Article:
Send to

Choose Destination
J Rheumatol. 2006 Nov;33(11):2178-83. Epub 2006 Sep 1.

Posterior reversible encephalopathy syndrome--an underrecognized manifestation of systemic lupus erythematosus.

Author information

Division of Rheumatology, Department of Medicine, Vancouver General Hospital, University of British Columbia, 895 West 10th Avenue, Vancouver, British Columbia, Canada.



Posterior reversible encephalopathy syndrome (PRES) is a rare, recently described neurologic condition identifiable by clinical presentation and magnetic resonance image (MRI) appearance. It is associated with renal insufficiency, hypertension, and rheumatologic diseases. Patients present with headache, seizures, loss of vision and altered mental function, and a pattern on imaging studies of predominantly transient, posterior cerebral hyperintensities on T2-weighted MRI. There is a high likelihood of presentation of this syndrome to a rheumatologist.


Three recent cases of systemic lupus erythematosus (SLE) with PRES, along with 9 previously reported cases, are reviewed.


All 3 patients presented with seizures and subacute visual changes in association with lupus nephritis. The first presented with hypertension, complete visual field loss, and status epilepticus 2 weeks after starting oral cyclosporine therapy for refractory lupus nephritis. The second patient was normotensive and presented with seizures and visual symptoms while in hospital with SLE-related pancreatitis and nephritis. The third patient had headache and seizures with severe lupus disease activity including nephritis, pancytopenia, and pulmonary hemorrhage. Cranial MRI showed predominantly posterior signal abnormalities on T2-weighted images, which resolved after cessation of cyclosporine in the first case, treatment with IV cyclophosphamide in the second case, and treatment with cyclophosphamide and plasmapheresis in the final case. Literature review showed that PRES is a manifestation of SLE or a consequence of therapy with calcineurin inhibitors or rituximab. The hallmark features are visual loss and seizures. Severe hypertension (> 170/110 mm Hg) and renal failure were present in the majority of previously identified cases of SLE and PRES. Our second case was normotensive but had marked lupus disease activity. PRES can lead to cerebral infarction.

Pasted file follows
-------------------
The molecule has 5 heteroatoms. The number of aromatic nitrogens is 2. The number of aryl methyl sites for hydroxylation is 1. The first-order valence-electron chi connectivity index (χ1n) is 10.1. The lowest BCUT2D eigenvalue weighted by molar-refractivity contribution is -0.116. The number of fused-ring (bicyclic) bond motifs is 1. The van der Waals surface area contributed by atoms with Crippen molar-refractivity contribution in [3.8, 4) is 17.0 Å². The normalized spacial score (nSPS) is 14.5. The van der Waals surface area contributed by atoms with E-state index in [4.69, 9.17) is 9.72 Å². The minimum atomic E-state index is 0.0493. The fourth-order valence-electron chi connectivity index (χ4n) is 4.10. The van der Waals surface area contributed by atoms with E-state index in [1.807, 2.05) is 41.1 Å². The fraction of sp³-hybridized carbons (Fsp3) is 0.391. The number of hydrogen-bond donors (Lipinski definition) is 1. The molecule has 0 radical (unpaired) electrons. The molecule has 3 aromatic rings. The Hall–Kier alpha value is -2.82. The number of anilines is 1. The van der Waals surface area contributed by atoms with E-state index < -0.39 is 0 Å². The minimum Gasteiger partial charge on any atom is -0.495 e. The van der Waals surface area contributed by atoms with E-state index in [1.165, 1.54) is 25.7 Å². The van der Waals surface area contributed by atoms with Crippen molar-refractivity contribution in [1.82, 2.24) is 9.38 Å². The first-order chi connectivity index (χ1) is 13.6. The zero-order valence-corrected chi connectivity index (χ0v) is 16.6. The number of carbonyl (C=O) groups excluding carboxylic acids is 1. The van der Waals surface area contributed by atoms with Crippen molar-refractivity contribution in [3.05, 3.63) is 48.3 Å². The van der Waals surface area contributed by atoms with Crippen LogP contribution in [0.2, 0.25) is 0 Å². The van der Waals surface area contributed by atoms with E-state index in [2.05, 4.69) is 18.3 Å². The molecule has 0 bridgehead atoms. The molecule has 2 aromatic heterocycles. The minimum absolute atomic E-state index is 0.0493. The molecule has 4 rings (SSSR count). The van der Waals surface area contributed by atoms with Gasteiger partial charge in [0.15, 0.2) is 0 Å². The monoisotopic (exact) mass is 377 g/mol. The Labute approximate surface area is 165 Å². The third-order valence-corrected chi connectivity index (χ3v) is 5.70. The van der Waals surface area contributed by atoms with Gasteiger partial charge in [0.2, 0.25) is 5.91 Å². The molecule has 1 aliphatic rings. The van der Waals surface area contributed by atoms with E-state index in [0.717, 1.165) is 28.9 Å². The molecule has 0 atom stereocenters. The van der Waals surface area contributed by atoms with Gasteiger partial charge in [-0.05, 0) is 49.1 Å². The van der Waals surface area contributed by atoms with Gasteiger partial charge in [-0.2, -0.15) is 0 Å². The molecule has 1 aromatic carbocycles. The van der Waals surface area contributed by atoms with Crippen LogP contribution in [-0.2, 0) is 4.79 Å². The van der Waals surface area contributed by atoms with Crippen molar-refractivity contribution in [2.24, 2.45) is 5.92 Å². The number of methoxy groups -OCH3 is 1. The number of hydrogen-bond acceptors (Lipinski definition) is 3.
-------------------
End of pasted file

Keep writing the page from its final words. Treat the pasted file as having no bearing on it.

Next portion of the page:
With increasing availability of MRI, PRES will be identified more frequently. Swift action to identify potential offending agents, controlling hypertension, and treating active disease can lead to reversal of radiologic and neurologic findings.

[Indexed for MEDLINE]

Supplemental Content

Full text links

Icon for HighWire
Loading ...
Support Center